Google Buzz Settlement Includes Two Privacy Settlement “Firsts” for the FTC
Kelley Drye Client Advisory
March 30, 2011
Google has agreed to settle Federal Trade Commission ("FTC") claims alleging that the 2010 launch of Google Buzz, a social networking feature linking Gmail users with other people on Google's network, involved deceptive tactics and violated Google's privacy policy. The proposed settlement  includes two firsts for the FTC:
  • First FTC settlement that requires a company to implement a comprehensive privacy program
  • First FTC settlement involving alleged violations of the U.S.-EU Safe Harbor Framework privacy requirements
The FTC Complaint

In its administrative complaint, the FTC alleged that: (1) some Gmail users who declined to enroll in Google Buzz were enrolled anyway; (2) Gmail users that enrolled in Google Buzz were not adequately informed that the people they email most frequently would be publicly disclosed through the "following/followers" function; and (3) the identities of Gmail users that later "turned off" Google Buzz were not removed from the social network. Google's privacy policy stated that information would never be used "in a manner different than the purpose for which it was collected" without the user's prior consent; however, the FTC alleged that use of information provided to Gmail was used for another purpose, the Google Buzz social networking feature, without the users' consent.
Also, the FTC alleged that the practices were deceptive as they did not adequately disclose that certain private information identifying who the Gmail user emailed most frequently would be made public, and that certain user privacy settings in Gmail were not carried over to the privacy settings in Google Buzz. Further, the FTC alleged that these practices violated the US Safe Harbor Privacy Principles of Notice and Choice, as Gmail users were not given adequate notice that information collected in Gmail would be used for a new purpose, and were not given adequate choice about whether they agreed to such new use.

Terms of the Proposed Settlement

The proposed settlement, which is subject to public comment through May 2, 2011, imposes robust requirements on Google, including the following:

  • Before sharing user information with a third party in a manner different from Google's practices in effect when the information was collected, and which results from a change, addition, or enhancement to its products or services, Google must:
  • Disclose (1) the information that will be shared, (2) the identity or categories of the third parties that will receive the information, and (3) the purpose for sharing the information. Notably, this disclosure must be separate from any "end user license agreement," "privacy policy," or "terms of use;" and
  • Obtain express affirmative consent to the sharing from the user.
  • Google must develop, implement and maintain a written comprehensive privacy program including designated employees responsible for the program, identification of reasonably foreseeable risks and safeguards used to mitigate risks; and establishing steps to select and retain service providers.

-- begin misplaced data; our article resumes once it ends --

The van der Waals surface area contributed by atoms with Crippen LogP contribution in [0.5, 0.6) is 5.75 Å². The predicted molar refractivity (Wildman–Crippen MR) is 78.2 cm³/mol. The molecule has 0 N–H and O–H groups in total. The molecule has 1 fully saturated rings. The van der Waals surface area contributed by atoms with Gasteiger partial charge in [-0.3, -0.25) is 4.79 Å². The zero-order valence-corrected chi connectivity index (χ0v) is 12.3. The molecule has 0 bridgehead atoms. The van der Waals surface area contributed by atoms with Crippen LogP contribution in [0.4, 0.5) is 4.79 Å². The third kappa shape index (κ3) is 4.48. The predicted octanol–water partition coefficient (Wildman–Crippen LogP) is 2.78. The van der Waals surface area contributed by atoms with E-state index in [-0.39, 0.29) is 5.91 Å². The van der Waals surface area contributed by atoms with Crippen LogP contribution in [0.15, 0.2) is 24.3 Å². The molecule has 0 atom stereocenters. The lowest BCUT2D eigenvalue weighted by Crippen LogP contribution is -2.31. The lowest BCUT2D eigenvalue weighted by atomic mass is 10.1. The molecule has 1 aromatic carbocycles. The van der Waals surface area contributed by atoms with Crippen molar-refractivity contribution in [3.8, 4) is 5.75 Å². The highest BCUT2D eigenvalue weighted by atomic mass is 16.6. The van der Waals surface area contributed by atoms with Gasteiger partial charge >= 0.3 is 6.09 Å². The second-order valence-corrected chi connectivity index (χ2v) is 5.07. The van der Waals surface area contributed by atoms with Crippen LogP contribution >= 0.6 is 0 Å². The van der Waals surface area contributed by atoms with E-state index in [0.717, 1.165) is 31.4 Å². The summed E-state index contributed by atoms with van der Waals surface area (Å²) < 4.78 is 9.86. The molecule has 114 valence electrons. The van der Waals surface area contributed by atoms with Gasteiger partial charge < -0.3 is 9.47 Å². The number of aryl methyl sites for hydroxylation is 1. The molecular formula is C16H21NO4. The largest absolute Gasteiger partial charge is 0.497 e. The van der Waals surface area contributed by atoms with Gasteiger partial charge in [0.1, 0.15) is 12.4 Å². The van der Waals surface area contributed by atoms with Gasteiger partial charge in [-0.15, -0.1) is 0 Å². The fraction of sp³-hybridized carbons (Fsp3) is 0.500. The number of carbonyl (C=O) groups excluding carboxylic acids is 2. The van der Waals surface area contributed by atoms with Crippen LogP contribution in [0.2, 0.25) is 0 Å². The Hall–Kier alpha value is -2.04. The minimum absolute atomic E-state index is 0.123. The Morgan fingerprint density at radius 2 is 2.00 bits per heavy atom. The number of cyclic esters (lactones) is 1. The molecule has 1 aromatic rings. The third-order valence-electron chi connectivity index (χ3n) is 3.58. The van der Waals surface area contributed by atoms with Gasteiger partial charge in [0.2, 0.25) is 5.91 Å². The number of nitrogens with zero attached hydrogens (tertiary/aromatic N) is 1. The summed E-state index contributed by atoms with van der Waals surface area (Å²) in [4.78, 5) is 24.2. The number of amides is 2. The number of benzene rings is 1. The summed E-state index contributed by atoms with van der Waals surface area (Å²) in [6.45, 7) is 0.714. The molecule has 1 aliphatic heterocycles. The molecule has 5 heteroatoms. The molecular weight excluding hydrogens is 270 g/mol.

• Google must hire a third party privacy and data security professional to conduct assessments of Google's practices every two years for the next twenty years.

Google had previously faced scrutiny from international data protection authorities that noted disappointment and concern regarding Google's privacy practices related to Google Buzz. Additionally, in October 2010, Google settled class action claims that Google Buzz violated Federal and California privacy, computer, and consumer protection laws based on the automatic creation of "follower/follow" lists. The claims were settled for $8.5 million.

What this Means for Business

This FTC action should serve as a reminder that when developing new products, businesses should evaluate whether their privacy practices are and will remain consistent with promises made in their policies and whether they provide adequate disclosures, offer clear choices and obtain meaningful consent from customers when these practices may change. With this important settlement, the FTC has signaled that it intends to raise the bar with respect to future privacy-related enforcement activity regarding the handling of consumers' personal information.

Kelley Drye & Warren LLP

Kelley Drye & Warren's Privacy and Information Security practice is a leader in advising clients on privacy and information security issues and has been at the forefront of developments in this growing area of the law. Our attorneys regularly counsel clients regarding all aspects of privacy and data security compliance, including drafting and amending privacy and information security policies, advising clients on interpreting their own policies, crafting data security programs for clients, performing privacy and/or data security audits of existing business practices, drafting agreements with third parties regarding their obligations in connection with handling clients' customer data, and representing clients in connection with federal and state regulator privacy investigations regarding their privacy and data security practices.

For more information about this advisory, contact:

Dana B. Rosenfeld
(202) 342-8588
drosenfeld@kelleydrye.com

John J. Heitmann
(202) 342-8544
jheitmann@kelleydrye.com

Alysa Zeltzer Hutnik
(202) 342-8603
ahutnik@kelleydrye.com

Christopher M. Loeffler
(202) 342-8429
cloeffler@kelleydrye.com